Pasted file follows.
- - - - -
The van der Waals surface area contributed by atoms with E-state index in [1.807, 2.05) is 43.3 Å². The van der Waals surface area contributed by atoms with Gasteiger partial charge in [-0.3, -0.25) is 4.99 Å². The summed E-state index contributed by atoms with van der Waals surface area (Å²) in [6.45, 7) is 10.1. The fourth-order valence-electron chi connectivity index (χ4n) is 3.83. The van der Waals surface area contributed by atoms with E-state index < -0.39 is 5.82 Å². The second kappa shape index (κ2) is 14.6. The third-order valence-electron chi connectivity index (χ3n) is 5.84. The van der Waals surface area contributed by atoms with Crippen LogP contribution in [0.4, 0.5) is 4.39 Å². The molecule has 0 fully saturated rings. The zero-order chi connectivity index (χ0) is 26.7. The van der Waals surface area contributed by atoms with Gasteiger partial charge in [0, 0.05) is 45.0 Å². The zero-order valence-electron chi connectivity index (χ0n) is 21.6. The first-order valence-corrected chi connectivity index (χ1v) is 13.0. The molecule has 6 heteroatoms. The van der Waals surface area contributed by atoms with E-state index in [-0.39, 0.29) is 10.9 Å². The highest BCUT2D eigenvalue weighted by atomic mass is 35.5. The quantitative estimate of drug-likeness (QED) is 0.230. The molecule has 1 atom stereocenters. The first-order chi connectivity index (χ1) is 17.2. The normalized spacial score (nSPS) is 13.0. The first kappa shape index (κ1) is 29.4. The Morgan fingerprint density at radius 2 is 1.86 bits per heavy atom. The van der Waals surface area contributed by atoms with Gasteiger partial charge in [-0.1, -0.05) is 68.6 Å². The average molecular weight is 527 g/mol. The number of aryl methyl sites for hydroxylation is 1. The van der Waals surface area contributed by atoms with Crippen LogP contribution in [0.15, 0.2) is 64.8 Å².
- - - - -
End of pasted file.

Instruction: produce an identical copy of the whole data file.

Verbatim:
The van der Waals surface area contributed by atoms with E-state index in [1.807, 2.05) is 43.3 Å². The van der Waals surface area contributed by atoms with Gasteiger partial charge in [-0.3, -0.25) is 4.99 Å². The summed E-state index contributed by atoms with van der Waals surface area (Å²) in [6.45, 7) is 10.1. The fourth-order valence-electron chi connectivity index (χ4n) is 3.83. The van der Waals surface area contributed by atoms with E-state index < -0.39 is 5.82 Å². The second kappa shape index (κ2) is 14.6. The third-order valence-electron chi connectivity index (χ3n) is 5.84. The van der Waals surface area contributed by atoms with Crippen LogP contribution in [0.4, 0.5) is 4.39 Å². The molecule has 0 fully saturated rings. The zero-order chi connectivity index (χ0) is 26.7. The van der Waals surface area contributed by atoms with Gasteiger partial charge in [0, 0.05) is 45.0 Å². The zero-order valence-electron chi connectivity index (χ0n) is 21.6. The first-order valence-corrected chi connectivity index (χ1v) is 13.0. The molecule has 6 heteroatoms. The van der Waals surface area contributed by atoms with E-state index in [-0.39, 0.29) is 10.9 Å². The highest BCUT2D eigenvalue weighted by atomic mass is 35.5. The quantitative estimate of drug-likeness (QED) is 0.230. The molecule has 1 atom stereocenters. The first-order chi connectivity index (χ1) is 17.2. The normalized spacial score (nSPS) is 13.0. The first kappa shape index (κ1) is 29.4. The Morgan fingerprint density at radius 2 is 1.86 bits per heavy atom. The van der Waals surface area contributed by atoms with Gasteiger partial charge in [-0.1, -0.05) is 68.6 Å². The average molecular weight is 527 g/mol. The number of aryl methyl sites for hydroxylation is 1. The van der Waals surface area contributed by atoms with Crippen LogP contribution in [0.15, 0.2) is 64.8 Å².